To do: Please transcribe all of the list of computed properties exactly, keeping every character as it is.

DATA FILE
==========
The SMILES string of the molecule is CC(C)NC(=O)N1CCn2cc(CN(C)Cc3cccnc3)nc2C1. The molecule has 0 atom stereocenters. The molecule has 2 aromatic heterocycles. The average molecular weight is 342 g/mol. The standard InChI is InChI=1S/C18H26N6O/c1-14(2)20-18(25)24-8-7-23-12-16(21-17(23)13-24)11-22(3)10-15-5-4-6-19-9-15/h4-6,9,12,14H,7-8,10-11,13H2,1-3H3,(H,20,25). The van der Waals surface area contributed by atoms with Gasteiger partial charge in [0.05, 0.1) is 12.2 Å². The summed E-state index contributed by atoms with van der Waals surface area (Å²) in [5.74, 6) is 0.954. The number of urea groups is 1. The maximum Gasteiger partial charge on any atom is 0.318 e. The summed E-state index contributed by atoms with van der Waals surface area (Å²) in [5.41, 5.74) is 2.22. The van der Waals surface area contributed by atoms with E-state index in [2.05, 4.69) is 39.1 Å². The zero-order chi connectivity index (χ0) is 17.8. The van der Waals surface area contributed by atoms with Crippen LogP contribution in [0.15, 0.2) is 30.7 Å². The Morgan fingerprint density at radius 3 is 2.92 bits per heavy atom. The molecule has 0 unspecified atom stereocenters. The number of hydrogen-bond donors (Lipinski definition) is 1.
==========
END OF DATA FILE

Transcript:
The SMILES string of the molecule is CC(C)NC(=O)N1CCn2cc(CN(C)Cc3cccnc3)nc2C1. The molecule has 0 atom stereocenters. The molecule has 2 aromatic heterocycles. The average molecular weight is 342 g/mol. The standard InChI is InChI=1S/C18H26N6O/c1-14(2)20-18(25)24-8-7-23-12-16(21-17(23)13-24)11-22(3)10-15-5-4-6-19-9-15/h4-6,9,12,14H,7-8,10-11,13H2,1-3H3,(H,20,25). The van der Waals surface area contributed by atoms with Gasteiger partial charge in [0.05, 0.1) is 12.2 Å². The summed E-state index contributed by atoms with van der Waals surface area (Å²) in [5.74, 6) is 0.954. The number of urea groups is 1. The maximum Gasteiger partial charge on any atom is 0.318 e. The summed E-state index contributed by atoms with van der Waals surface area (Å²) in [5.41, 5.74) is 2.22. The van der Waals surface area contributed by atoms with E-state index in [2.05, 4.69) is 39.1 Å². The zero-order chi connectivity index (χ0) is 17.8. The van der Waals surface area contributed by atoms with Crippen LogP contribution in [0.15, 0.2) is 30.7 Å². The Morgan fingerprint density at radius 3 is 2.92 bits per heavy atom. The molecule has 0 unspecified atom stereocenters. The number of hydrogen-bond donors (Lipinski definition) is 1.